There was no guise of this being a serious project. My friend and co-creator Jessica and I were locked down at home, stuck in all-day Zoom classes, and spun Reboot up as an excuse to speak with some of our favorite authors. We were pleasantly surprised that these authors said yes to spending an hour with us, and even more surprised that we managed to convince some friends to show up to each session. This Substack, meanwhile, was little more than a ferry for Eventbrite links.
But like the pandemic itself, Reboot stuck around far longer than expected.
We still host author events — 19 of them, to be exact — but we’ve also published book reviews and shared link roundups. We’ve edited and featured 11 guest essays from young technologists sharing their visions for better technological futures. Just this week, we wrapped up an undergrad fellowship which spent 8 weeks on intensive reading and writing projects (I’m so proud of their amazing work, and you’ll see more of their essays featured in the coming weeks).
I feel particularly lucky to have worked with the most inspiring and thoughtful volunteer collaborators, from Jessica, Ben, and Deb on editorial; to Jordan, Em, and Jihad on community; to Matthew, Khoi, and Cassidy as fellowship mentors.
Reboot has now sucked up most of my non-work hours every week, but it’s the kind of work that energizes instead of drains. Through this, I’ve met so many people — students, activists, engineers, writers, educators — who care deeply about forging a positive role for technology and themselves, about distributing its benefits equitably and preventing its harms, about being critical and generative and idealistic and rigorous in imagining the world that could be.
Because of you all — not IPOs, nor tweetstorms, nor bigass language models — I feel vastly more optimistic about the future of technology than when I began.
It’s clear to me now that there’s an appetite for better writing and thinking about technology.
I used to get frustrated that everything I read in this space was articulated through the lens of value-neutral profit-seeking or abstract doomsaying. But most of our lived experiences are far more nuanced. Technology has enabled so much of my personal, social, and intellectual exploration; and simultaneously, it’s been the source of anxiety and distraction and fear. I’ve learned to embrace this grey area, to delight in humanity’s potential for both creation and catastrophe.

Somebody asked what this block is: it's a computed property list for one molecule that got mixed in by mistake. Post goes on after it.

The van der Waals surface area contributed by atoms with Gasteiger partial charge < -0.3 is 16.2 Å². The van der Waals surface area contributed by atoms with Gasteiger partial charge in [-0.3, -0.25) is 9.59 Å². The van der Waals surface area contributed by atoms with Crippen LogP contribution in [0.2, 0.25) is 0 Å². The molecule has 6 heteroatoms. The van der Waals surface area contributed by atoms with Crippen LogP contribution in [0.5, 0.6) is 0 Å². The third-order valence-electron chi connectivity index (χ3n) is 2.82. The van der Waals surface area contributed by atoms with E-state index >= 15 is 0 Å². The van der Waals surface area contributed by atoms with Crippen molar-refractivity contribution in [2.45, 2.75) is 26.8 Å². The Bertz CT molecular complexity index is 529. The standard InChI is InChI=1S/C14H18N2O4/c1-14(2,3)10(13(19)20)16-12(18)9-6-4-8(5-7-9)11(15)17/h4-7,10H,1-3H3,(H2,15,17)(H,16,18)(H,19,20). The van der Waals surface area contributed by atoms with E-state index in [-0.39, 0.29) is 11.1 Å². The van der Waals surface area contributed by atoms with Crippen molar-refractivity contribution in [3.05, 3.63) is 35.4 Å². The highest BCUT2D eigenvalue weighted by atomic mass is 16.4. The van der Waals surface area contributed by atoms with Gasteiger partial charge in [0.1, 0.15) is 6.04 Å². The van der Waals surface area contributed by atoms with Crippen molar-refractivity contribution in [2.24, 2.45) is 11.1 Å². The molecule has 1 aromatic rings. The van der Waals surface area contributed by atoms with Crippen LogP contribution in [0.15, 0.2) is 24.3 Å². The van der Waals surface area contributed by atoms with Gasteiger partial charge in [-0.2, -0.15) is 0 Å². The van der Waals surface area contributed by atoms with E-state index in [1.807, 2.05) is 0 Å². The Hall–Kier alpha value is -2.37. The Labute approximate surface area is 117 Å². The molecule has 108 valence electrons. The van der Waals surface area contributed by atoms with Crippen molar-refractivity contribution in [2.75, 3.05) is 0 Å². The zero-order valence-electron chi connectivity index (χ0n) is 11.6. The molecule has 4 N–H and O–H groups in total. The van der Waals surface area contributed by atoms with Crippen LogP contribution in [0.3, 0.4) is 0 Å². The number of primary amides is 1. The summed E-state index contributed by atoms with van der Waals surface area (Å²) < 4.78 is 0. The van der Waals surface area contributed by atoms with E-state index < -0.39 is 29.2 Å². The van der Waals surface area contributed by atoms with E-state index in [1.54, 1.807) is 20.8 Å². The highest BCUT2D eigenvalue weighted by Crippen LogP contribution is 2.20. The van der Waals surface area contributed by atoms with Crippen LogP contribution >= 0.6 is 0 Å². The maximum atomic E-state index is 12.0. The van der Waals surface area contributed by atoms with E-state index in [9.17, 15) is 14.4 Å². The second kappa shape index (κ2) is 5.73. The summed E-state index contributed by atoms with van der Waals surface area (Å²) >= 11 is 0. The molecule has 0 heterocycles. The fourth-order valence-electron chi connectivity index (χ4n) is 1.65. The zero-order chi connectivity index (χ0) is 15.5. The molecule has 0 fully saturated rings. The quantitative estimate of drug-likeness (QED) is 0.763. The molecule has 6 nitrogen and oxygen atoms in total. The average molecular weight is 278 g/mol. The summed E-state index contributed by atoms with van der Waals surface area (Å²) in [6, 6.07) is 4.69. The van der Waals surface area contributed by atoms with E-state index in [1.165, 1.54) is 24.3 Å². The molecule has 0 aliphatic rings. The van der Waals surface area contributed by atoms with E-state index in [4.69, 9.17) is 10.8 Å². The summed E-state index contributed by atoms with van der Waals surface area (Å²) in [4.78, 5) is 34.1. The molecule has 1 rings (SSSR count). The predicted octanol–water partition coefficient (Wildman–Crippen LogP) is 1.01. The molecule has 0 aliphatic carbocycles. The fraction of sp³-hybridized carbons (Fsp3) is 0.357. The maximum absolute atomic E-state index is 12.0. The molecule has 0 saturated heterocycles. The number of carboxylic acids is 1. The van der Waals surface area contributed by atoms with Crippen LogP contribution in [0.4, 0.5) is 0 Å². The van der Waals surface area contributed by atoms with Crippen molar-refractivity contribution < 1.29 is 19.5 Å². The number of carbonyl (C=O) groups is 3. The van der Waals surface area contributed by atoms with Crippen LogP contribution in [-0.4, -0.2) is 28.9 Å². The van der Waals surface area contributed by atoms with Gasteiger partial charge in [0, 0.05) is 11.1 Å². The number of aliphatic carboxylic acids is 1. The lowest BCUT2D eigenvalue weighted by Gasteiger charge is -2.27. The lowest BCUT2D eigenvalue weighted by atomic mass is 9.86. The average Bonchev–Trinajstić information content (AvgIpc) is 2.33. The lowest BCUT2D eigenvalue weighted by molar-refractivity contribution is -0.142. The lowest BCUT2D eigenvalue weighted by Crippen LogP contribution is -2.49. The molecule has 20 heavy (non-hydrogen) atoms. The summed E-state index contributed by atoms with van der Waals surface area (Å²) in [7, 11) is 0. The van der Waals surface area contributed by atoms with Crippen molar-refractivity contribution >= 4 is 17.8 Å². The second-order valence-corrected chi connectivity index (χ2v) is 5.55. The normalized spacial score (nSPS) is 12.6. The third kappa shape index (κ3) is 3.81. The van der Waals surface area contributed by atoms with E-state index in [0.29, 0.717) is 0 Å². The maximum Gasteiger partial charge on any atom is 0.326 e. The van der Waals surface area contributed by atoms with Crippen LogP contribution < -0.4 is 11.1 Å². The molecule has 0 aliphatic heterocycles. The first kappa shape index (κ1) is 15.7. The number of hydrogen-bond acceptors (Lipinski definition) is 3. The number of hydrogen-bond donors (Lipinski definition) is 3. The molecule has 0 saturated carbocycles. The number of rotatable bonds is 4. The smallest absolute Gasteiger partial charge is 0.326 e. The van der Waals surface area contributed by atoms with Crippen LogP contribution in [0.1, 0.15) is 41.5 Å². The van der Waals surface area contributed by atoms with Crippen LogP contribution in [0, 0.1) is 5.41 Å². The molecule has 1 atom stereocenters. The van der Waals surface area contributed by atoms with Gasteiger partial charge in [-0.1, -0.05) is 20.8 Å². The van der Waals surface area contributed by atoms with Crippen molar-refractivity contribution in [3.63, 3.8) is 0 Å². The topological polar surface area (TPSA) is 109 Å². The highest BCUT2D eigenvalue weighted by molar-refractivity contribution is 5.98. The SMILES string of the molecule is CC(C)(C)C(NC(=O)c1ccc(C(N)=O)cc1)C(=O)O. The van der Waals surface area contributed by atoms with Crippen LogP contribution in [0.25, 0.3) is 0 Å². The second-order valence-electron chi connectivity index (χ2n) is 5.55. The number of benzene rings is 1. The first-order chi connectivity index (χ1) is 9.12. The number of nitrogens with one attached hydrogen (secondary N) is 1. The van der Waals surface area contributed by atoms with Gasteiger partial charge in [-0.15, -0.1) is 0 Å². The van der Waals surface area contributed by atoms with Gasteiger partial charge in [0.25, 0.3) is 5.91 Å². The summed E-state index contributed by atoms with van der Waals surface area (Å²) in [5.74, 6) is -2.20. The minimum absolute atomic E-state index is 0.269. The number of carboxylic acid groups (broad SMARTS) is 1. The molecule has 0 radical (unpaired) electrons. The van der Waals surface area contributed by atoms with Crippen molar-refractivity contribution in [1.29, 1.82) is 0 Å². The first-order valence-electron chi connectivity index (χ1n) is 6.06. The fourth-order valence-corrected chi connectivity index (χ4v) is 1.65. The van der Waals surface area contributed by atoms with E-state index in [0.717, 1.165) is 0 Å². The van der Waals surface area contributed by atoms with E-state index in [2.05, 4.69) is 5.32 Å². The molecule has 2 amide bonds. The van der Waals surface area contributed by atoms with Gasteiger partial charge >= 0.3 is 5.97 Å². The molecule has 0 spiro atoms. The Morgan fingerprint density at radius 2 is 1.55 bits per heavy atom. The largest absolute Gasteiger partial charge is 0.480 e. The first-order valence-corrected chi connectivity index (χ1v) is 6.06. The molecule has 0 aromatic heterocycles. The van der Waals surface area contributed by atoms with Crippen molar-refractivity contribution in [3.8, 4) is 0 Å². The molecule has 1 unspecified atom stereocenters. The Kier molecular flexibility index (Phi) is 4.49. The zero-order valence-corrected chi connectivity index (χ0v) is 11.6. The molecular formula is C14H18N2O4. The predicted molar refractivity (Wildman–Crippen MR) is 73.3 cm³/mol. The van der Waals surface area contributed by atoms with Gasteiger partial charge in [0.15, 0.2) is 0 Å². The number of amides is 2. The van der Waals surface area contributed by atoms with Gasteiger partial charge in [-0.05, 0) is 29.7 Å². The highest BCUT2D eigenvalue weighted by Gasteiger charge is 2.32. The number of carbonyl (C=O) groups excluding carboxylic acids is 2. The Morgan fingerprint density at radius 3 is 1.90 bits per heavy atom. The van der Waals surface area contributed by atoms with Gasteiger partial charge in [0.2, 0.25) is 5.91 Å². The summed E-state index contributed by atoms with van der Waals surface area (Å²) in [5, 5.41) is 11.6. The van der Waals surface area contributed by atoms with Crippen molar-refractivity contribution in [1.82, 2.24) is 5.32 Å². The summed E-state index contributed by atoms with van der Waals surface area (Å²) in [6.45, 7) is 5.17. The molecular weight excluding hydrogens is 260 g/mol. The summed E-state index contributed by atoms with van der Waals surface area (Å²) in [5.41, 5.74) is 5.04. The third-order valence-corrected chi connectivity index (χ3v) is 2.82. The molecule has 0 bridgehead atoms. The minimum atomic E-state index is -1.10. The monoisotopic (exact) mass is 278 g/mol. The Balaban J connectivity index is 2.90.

Reboot believes in technological optimism — not in the linear march of progress, but in our agency to build a better, more conscious, and more equitable future than the one we've been handed. I think this grand responsibility is something most young technologists already understand. I take pride in the fact that most of us are technologists and humanists, both thinkers and builders, both skeptics and idealists. Each of our guest essays first asks, what has been done?, then answers, where do we go from here?
Finally, the key word is we. It’s important to me that more of our content and programming is community-driven, that our work reflects the things you all are most interested in learning about.
If you could do me a favor — think of it as a birthday present — I’d love to hear 1) who you are and 2) what you’d be most interested in seeing from Reboot.
Just to get you thinking, here’s a grab bag of ideas I’ve mulled over. Feel free to comment on these or suggest your own!
Simple explainers on complex topics: ML fairness, DAOs, Section 230
Zoom workshops on topics like worldbuilding and values mapping
Reader discussion threads on controversial topics in tech ethics
Interviews with people in different public interest tech careers
Mixers and socials for Reboot readers
Spotlights of ambitious, mission-driven tech projects
Curated syllabi with the best books, podcasts, and articles on a topic
Let me know what you think in a comment on this post, or if you’re shy, just reply to this email. I really appreciate it.
Thanks for a great year,